Brexit crisis - what's next for Theresa May?

Brexit crisis - what's next for Theresa May?

Brexit crisis - what's next for Theresa May?

The resignation of her foreign and Brexit ministers follows last Friday's closed door retreat at Chequers, the prime minister's country residence, where she chose in favor of a deal that keeps trade flowing with the continent and the border open with Ireland.

Leaving the gathering, leading Brexiteer Jacob Rees-Mogg said he did not think there would be a confidence vote over Mrs May.

On Monday, the Conservative MP became the third minister to resign from the Cabinet in recent days over Britain's plan for exiting the European Union, throwing British politics into chaos and raising the spectre of a potential Conservative leadership challenge or general election.

In a boost for Mrs May, it emerged last night that the chair of the powerful Tory 1922 committee has yet to receive the 48 letters from MPs needed to trigger a no-confidence vote.

Labour leader Jeremy Corbyn said Mrs May should make way for a Labour administration if her Government can not get its act together quickly.

David Davis and Steve Baker clearly realised that the promises they and their colleagues made about Brexit simply can not be delivered.

Just over one in five - 22% - think the likeliest outcome is that Britain remains in the European Union, while 7% say they don't know. If you think that No 10 are going to capitulate to what we think is reasonable, we are wrong.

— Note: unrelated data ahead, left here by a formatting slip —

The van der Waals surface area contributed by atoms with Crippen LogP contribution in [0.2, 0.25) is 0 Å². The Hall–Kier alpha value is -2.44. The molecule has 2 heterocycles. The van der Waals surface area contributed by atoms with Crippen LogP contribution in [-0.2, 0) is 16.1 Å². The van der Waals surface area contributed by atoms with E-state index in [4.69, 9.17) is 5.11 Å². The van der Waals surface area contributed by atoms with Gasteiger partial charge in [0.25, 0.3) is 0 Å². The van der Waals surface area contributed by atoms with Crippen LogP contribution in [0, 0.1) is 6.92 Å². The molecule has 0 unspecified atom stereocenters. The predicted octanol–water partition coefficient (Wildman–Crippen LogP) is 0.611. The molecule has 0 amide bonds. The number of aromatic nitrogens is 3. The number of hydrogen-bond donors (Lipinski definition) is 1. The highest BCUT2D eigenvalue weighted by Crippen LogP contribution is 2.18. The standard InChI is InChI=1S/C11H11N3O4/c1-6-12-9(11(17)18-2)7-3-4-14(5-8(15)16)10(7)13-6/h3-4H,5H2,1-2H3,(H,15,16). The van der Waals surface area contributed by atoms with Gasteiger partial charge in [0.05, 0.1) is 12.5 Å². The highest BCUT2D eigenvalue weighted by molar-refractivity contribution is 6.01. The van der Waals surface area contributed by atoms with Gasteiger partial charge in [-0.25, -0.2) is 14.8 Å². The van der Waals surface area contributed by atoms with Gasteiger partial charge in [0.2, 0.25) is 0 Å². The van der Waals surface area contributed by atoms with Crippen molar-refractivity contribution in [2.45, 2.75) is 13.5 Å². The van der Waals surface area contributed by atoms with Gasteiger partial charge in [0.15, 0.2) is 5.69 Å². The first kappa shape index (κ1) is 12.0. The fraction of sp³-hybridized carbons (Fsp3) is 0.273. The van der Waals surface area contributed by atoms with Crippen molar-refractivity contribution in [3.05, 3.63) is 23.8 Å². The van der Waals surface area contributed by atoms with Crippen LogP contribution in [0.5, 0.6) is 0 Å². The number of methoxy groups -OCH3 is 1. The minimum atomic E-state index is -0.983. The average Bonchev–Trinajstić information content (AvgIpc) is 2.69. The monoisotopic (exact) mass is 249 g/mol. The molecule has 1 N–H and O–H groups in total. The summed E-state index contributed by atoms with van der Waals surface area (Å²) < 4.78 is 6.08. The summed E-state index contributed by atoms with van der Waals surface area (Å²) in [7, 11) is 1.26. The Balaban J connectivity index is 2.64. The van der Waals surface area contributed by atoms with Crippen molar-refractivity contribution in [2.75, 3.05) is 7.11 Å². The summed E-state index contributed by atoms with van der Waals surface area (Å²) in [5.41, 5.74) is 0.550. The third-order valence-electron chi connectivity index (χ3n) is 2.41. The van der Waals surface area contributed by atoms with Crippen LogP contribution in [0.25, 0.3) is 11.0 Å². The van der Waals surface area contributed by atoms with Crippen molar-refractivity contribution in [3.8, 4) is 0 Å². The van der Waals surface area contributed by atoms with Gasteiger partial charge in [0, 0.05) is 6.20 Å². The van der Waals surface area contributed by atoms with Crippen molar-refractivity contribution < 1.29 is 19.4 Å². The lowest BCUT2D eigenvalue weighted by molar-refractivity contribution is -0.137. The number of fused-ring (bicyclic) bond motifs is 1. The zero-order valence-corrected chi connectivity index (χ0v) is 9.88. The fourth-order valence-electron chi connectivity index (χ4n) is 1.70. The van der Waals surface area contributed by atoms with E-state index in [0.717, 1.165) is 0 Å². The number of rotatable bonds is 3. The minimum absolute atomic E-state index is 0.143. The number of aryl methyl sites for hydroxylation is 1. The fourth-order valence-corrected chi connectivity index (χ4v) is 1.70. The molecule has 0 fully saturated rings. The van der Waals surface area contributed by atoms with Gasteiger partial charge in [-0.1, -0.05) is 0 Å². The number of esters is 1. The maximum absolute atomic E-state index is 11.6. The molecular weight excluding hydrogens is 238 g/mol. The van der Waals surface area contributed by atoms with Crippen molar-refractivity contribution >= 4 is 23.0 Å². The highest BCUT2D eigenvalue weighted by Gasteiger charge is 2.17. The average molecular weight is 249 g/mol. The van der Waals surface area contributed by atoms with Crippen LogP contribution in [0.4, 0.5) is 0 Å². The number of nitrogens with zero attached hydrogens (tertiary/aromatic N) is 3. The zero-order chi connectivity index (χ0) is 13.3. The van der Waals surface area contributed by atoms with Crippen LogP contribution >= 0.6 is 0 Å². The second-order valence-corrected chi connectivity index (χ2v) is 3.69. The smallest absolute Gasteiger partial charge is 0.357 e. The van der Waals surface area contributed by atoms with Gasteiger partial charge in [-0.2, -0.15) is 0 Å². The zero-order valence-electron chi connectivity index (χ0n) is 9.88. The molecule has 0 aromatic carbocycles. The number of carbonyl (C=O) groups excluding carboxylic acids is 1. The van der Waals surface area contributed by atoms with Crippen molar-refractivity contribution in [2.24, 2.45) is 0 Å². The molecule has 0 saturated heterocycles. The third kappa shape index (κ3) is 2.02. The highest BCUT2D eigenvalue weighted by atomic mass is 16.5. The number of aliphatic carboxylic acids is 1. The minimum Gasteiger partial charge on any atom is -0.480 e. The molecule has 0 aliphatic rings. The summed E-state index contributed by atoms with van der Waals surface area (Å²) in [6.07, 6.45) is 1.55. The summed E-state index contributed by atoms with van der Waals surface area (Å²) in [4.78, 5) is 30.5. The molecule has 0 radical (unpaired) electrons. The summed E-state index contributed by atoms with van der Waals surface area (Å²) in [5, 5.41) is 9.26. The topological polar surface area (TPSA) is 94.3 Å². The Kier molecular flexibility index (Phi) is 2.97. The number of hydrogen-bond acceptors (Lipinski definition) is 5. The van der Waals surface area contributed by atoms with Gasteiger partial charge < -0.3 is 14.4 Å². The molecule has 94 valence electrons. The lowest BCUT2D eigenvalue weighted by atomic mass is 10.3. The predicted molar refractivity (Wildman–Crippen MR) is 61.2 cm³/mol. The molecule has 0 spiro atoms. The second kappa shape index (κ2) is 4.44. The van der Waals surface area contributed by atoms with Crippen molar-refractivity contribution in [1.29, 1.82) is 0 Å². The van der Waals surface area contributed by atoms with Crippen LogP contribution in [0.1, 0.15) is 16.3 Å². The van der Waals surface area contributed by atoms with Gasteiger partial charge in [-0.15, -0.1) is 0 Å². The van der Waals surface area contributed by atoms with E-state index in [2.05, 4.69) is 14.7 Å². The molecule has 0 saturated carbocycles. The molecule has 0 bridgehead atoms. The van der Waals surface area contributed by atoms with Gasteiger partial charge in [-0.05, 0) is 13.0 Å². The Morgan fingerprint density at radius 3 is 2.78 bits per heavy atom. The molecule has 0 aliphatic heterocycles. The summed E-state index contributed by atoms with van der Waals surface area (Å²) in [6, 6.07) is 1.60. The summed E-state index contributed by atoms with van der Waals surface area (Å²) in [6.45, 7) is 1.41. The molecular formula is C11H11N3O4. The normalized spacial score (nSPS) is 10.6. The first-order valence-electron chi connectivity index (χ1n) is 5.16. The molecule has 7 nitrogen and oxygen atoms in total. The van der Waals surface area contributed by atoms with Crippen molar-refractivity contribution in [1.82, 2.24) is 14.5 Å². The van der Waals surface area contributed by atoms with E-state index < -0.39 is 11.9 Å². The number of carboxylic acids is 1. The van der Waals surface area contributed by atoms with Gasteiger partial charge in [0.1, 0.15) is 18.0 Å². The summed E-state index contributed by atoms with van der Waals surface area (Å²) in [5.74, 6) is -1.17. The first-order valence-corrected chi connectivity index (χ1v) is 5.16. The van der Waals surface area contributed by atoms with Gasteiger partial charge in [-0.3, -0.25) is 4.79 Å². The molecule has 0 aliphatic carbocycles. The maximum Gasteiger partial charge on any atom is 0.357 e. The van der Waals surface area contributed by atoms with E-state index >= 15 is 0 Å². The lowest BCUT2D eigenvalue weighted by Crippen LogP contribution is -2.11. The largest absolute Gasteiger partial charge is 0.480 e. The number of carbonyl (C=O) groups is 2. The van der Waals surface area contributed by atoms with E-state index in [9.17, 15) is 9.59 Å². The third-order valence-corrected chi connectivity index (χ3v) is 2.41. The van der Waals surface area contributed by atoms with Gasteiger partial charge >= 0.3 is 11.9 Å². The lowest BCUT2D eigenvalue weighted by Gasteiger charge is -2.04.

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Lawmakers howled as a beleaguered May paid tribute to two senior members of her Cabinet who resigned rather than accept her proposals.

She said: 'I am sorry - and a little surprised - to receive it [resignation letter] after the productive discussions we had at Chequers on Friday, and the comprehensive and detailed proposal which we agreed as a Cabinet'. "It's not even an accidental betrayal, it was planned and plotted well in advance", said Conservative lawmaker Andrew Bridgen. The prime minister now faces a crunch meeting of the parliamentary party this evening.

Hunt, who backed the "remain" side in Britain's 2016 European Union membership referendum, favors keeping close economic ties to the bloc, after the United Kingdom leaves next year.

With less than nine months left until Britain is due to leave the bloc, May is sticking to her plan for a "business friendly" Brexit, facing down hardline Brexit supporters in her Conservative Party who are livid over her plans to negotiate a "free trade area for goods" with the EU. "This is the right Brexit".

Yet if Brexit is to mean anything, it must surely give Ministers and Parliament the chance to do things differently to protect the public.

Le Figaro, the conservative French broadsheet, says the prime minister has been "destabilised by a pro-Brexit revolt", although the inside editorial points out the "mutiny is far from having been won".

"The country is at a standstill with a divided and shambolic government".

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